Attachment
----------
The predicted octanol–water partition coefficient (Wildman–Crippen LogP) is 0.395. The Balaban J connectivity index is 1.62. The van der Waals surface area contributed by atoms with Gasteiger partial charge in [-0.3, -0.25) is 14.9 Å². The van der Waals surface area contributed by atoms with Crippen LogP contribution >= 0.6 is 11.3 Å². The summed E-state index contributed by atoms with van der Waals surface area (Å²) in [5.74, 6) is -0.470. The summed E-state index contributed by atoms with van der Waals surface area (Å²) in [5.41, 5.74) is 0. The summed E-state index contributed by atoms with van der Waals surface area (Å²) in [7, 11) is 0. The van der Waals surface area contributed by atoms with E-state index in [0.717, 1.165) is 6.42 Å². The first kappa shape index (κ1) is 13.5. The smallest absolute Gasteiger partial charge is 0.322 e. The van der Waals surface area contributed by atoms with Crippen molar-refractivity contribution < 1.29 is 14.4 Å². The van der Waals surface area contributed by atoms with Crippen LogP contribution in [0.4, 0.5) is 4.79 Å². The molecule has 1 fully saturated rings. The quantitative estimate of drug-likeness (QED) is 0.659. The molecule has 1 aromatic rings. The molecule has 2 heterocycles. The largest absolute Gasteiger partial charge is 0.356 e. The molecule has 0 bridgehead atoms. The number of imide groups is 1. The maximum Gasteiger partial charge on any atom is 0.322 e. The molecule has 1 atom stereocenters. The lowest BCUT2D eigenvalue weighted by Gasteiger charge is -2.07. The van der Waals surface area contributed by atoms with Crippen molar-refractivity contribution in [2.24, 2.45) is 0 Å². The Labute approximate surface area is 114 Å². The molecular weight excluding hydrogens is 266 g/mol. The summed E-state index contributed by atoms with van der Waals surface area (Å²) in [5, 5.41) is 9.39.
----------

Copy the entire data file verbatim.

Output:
The predicted octanol–water partition coefficient (Wildman–Crippen LogP) is 0.395. The Balaban J connectivity index is 1.62. The van der Waals surface area contributed by atoms with Gasteiger partial charge in [-0.3, -0.25) is 14.9 Å². The van der Waals surface area contributed by atoms with Crippen LogP contribution >= 0.6 is 11.3 Å². The summed E-state index contributed by atoms with van der Waals surface area (Å²) in [5.74, 6) is -0.470. The summed E-state index contributed by atoms with van der Waals surface area (Å²) in [5.41, 5.74) is 0. The summed E-state index contributed by atoms with van der Waals surface area (Å²) in [7, 11) is 0. The van der Waals surface area contributed by atoms with E-state index in [0.717, 1.165) is 6.42 Å². The first kappa shape index (κ1) is 13.5. The smallest absolute Gasteiger partial charge is 0.322 e. The van der Waals surface area contributed by atoms with Crippen molar-refractivity contribution < 1.29 is 14.4 Å². The van der Waals surface area contributed by atoms with Crippen LogP contribution in [0.4, 0.5) is 4.79 Å². The molecule has 1 fully saturated rings. The quantitative estimate of drug-likeness (QED) is 0.659. The molecule has 1 aromatic rings. The molecule has 2 heterocycles. The largest absolute Gasteiger partial charge is 0.356 e. The molecule has 0 bridgehead atoms. The number of imide groups is 1. The maximum Gasteiger partial charge on any atom is 0.322 e. The molecule has 1 atom stereocenters. The lowest BCUT2D eigenvalue weighted by Gasteiger charge is -2.07. The van der Waals surface area contributed by atoms with Crippen molar-refractivity contribution in [2.24, 2.45) is 0 Å². The Labute approximate surface area is 114 Å². The molecular weight excluding hydrogens is 266 g/mol. The summed E-state index contributed by atoms with van der Waals surface area (Å²) in [5, 5.41) is 9.39.